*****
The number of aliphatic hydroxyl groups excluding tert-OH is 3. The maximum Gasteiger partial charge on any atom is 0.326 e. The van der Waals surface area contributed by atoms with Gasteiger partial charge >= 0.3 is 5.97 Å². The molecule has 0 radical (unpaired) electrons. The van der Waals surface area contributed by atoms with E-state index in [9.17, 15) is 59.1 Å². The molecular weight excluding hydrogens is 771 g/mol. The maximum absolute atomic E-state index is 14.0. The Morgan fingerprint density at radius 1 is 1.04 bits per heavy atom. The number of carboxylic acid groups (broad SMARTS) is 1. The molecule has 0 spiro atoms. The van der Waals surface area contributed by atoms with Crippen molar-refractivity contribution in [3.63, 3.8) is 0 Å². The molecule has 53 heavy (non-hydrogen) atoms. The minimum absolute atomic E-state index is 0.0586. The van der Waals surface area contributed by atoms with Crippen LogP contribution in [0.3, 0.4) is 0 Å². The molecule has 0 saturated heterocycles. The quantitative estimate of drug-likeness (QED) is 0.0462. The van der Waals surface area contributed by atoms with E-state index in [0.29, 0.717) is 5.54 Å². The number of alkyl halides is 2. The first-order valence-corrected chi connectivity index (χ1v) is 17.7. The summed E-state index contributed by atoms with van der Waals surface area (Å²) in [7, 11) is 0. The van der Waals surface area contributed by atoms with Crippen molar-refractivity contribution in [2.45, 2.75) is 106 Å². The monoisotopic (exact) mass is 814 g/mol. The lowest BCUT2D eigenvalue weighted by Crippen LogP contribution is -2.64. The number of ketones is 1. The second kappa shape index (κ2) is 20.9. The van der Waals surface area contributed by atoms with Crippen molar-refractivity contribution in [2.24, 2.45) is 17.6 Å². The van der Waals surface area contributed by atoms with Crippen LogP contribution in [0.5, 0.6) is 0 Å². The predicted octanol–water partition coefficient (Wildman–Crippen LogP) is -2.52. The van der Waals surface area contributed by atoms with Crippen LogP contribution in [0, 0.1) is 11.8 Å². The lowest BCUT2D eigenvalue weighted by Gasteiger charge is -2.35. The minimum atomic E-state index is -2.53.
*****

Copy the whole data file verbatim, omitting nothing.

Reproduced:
The number of aliphatic hydroxyl groups excluding tert-OH is 3. The maximum Gasteiger partial charge on any atom is 0.326 e. The van der Waals surface area contributed by atoms with Gasteiger partial charge >= 0.3 is 5.97 Å². The molecule has 0 radical (unpaired) electrons. The van der Waals surface area contributed by atoms with E-state index in [9.17, 15) is 59.1 Å². The molecular weight excluding hydrogens is 771 g/mol. The maximum absolute atomic E-state index is 14.0. The Morgan fingerprint density at radius 1 is 1.04 bits per heavy atom. The number of carboxylic acid groups (broad SMARTS) is 1. The molecule has 0 spiro atoms. The van der Waals surface area contributed by atoms with Crippen molar-refractivity contribution in [3.63, 3.8) is 0 Å². The molecule has 53 heavy (non-hydrogen) atoms. The minimum absolute atomic E-state index is 0.0586. The van der Waals surface area contributed by atoms with Crippen LogP contribution in [0.3, 0.4) is 0 Å². The molecule has 0 saturated heterocycles. The quantitative estimate of drug-likeness (QED) is 0.0462. The van der Waals surface area contributed by atoms with E-state index in [0.29, 0.717) is 5.54 Å². The number of alkyl halides is 2. The first-order valence-corrected chi connectivity index (χ1v) is 17.7. The summed E-state index contributed by atoms with van der Waals surface area (Å²) in [7, 11) is 0. The van der Waals surface area contributed by atoms with Crippen molar-refractivity contribution in [2.45, 2.75) is 106 Å². The monoisotopic (exact) mass is 814 g/mol. The lowest BCUT2D eigenvalue weighted by Crippen LogP contribution is -2.64. The number of ketones is 1. The second kappa shape index (κ2) is 20.9. The van der Waals surface area contributed by atoms with Crippen molar-refractivity contribution in [2.24, 2.45) is 17.6 Å². The van der Waals surface area contributed by atoms with Crippen LogP contribution in [0.5, 0.6) is 0 Å². The predicted octanol–water partition coefficient (Wildman–Crippen LogP) is -2.52. The van der Waals surface area contributed by atoms with Crippen LogP contribution in [0, 0.1) is 11.8 Å². The lowest BCUT2D eigenvalue weighted by Gasteiger charge is -2.35. The minimum atomic E-state index is -2.53.